The Atlantic hagfish or “slime
eel”, Myxine glutinosa, is found in deep, cold
waters to depths of at least 1100 m. In the western north Atlantic,
hagfish are distributed from Davis Straits, Greenland to the continental
slope waters off of Florida. In the Gulf of Maine the distribution
of hagfish is primarily affected by salinity, temperature and
substrate type (Collette and Klein-MacPhee 2002).
Hagfish is considered to be the most primitive
vertebrate species either living or extinct (Collette and Klein-MacPhee
2002, Powell et al 2005). Hagfish evolved over at least 300 million
years and have the same basic morphological traits of fossilized
specimens (Bardack 1991).
lack bones, paired fins, and a true jaw. The hagfish skeleton is
composed of cartilage, the dorsal
fin is actually a skin fold, and the jaw is a rasping plate with
horn-like teeth. Atlantic hagfish belong
to the family Myxinidae which have one pair of gill openings attached
to 6-7 internal gill pouches per opening. The species has paired
barbels on the tip of its snout and four barbels surrounding the
mouth. Hagfish are almost blind because their eyes are rudimentary
but their sense of smell is keen. The skin of the Atlantic hagfish
is smooth and scale-less with a series of slime glands along both
sides of the ventral midline (Collette and Klein-MacPhee 2002).
These glands produce fibrous mucus that protects hagfish from predators
and possibly parasites.
Atlantic hagfish inhabit soft clay or muddy
sediments and spend much of their time in temporary burrows in
the sea floor (Collette and Klein-MacPhee 2002). They prey primarily
on shrimp, worms and small crabs (Gustafson 1935, Shelton 1978,
Collette and Klein-MacPhee 2002). They are also scavengers that
feed upon dead and dying fish, mammals and shellfish. Hagfish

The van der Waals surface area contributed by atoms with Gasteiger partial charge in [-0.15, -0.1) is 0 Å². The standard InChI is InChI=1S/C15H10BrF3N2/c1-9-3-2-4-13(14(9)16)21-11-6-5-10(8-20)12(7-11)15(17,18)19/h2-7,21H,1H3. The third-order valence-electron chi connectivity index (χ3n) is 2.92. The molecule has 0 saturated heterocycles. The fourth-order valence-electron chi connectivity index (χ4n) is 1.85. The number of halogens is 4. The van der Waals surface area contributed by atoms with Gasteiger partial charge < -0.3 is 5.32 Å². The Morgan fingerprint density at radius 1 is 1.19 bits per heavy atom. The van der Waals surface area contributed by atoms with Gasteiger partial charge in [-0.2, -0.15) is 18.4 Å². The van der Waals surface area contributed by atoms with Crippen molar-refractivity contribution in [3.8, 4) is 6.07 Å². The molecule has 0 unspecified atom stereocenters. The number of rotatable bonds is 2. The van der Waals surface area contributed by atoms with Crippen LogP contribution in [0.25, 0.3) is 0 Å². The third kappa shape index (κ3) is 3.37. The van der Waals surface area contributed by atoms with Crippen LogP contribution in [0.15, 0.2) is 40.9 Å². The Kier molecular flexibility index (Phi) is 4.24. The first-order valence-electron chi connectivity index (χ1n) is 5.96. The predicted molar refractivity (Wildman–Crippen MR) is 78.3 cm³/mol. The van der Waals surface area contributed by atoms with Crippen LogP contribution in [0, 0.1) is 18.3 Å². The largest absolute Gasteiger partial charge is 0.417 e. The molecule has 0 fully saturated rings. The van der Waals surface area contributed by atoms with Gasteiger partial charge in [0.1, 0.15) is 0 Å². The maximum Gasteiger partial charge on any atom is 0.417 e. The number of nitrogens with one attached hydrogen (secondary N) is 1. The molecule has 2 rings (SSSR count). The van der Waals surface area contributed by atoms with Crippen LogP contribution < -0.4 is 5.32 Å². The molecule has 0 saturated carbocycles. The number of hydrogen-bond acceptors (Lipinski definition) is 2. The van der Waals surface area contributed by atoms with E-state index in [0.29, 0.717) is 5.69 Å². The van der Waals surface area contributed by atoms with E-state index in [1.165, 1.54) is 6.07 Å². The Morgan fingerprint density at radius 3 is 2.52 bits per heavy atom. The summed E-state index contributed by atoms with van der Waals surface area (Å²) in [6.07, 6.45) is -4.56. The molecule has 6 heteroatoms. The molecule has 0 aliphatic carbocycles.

are often considered a nuisance by commercial fishermen because
they can feed on targeted species (Martini et al 1997, Collette
and Klein-MacPhee 2002).
Age at maturity and life expectancy are unknown
in the Gulf of Maine, as are spawning locations. Length at 50%
maturity for Grand Banks hagfish is estimated at 378 mm (Grant
2006). Spawning may occur at any time of year, as females have
been observed in various stages of oogenesis during all seasons
(Collette and MacPhee 2002, Martini et al 1997). Hagfish can possess
both mature male and female sexual organs but it is unknown if
both are functional at the same time (Powell et al 2005). Females
produce clutches containing an average of 20-30 yolky eggs (Collette
and MacPhee 2002). Time required to develop a clutch of eggs is
unknown but has been estimated at 1-2 years. Development from
egg to hatchling may be several months based on egg yolk volume
(NEFSC 2003). Studies in the Gulf of Maine suggest that the population
is composed of 10% sexually immature individuals, 59% females,
roughly 6% males and approximately 25 % of the adult population
of unknown gender (Martini et al 1997).
Although a hagfish fishery exists in the Gulf
of Maine, the resource is not actively managed at present.
In the western Pacific Ocean a
fishery for hagfish has existed since World War II. Overharvesting
lead to the expansion of hagfish fisheries into the eastern Pacific
off the northwestern US and British Columbia, and then during the
late 1980’s to the mid 1990’s to the western Atlantic
off of Maritime Canada and New England. Hagfish are utilized as